With that history in mind, she interrogates the question of whether or not black Americans can fix the problem on their own, for instance by turning to black-owned banks to spur lending and wealth creation. She determines that, while theoretically promising, the movement in support of black economic self-sufficiency will falter without the type of powerful assistance that helped create white wealth, including government policies promoting jobs, homeownership, education, and access to loans. “The theory behind developing a separate black economy had been that economic power would lead to political power, but perhaps they had it backward,” Baradaran writes.
Worse yet, she argues, is that the spirit and main tenets of black self-sufficiency, as imagined by black activists to include reparations, control over financial infrastructure, and a mandate to support and grow black businesses, were corrupted and repurposed by the Nixon administration and anti-integrationists during the late 1960s. Nixon and other Republicans, Baradaran writes, seized upon the idea of a separate black economy. They came up with a program—“black capitalism,” they called it—that they argued would promote black businesses and the creation of a thriving black economy, via policies such as affirmative-action requirements for private government contractors, bank-deposit transfers to black-owned institutions, and financial support for minority-owned businesses. But, in reality, Baradaran writes, these efforts were more a way to mollify black activists and assure white voters that racial tension and upheaval would soon end than they were an actual effort to erase racial economic inequality.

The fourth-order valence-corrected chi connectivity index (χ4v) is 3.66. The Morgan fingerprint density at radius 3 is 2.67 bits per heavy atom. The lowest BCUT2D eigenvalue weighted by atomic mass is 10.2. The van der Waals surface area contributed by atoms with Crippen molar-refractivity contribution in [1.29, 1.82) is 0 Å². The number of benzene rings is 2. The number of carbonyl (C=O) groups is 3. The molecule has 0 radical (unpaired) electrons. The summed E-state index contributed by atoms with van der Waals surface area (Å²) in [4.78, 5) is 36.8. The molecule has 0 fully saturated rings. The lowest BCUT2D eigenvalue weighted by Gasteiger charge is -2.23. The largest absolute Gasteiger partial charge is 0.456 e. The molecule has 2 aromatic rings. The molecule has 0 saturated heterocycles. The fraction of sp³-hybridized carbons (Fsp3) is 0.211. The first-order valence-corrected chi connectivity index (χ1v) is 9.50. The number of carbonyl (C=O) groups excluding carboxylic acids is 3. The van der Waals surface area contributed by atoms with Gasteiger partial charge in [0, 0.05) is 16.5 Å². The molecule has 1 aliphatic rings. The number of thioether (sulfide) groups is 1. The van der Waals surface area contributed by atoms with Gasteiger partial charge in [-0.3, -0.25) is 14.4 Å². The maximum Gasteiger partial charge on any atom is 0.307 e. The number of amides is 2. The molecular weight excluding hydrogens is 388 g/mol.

For example, in 1969, Nixon created the Office of Minority Business Enterprise (OMBE) in the Commerce Department, but didn’t allocate any funding to it. Instead, the office was to solicit funding from private sources and other government agencies in order to do the work of bolstering black businesses. The board that oversaw the OMBE was largely white, and, according to Baradaran’s account, indifferent to the outcome. The head of the black-capitalism program, Maurice Stans, derided an early proposal by one of the highest-ranking black members at OMBE, Abe Venable, to invest $8.6 billion in the creation of 400,000 minority businesses, and then promptly shut it down. In 1979, the OMBE was rebranded as the Minority Business Development Agency by the Carter administration, and still exists with the mission of advancing minority-owned business operations.
Many similar efforts amounted to very little considering the scale of the challenge. By 1971, a Small Business Administration program had doled out $66 million to minority firms, but that accounted for one-tenth of 1 percent of the government contracts granted that year. And still, the programs that set aside contracts for minority businesses were deemed controversial by white business owners and conservatives, making it difficult to allocate any more funding to bridge the gap. Similarly, the OMBE founded the Minority Bank Capital Program in 1969, with the goal of encouraging federal agencies to deposit $100 million of their total account holdings into minority banks. By 1971, only $35 million had been transferred.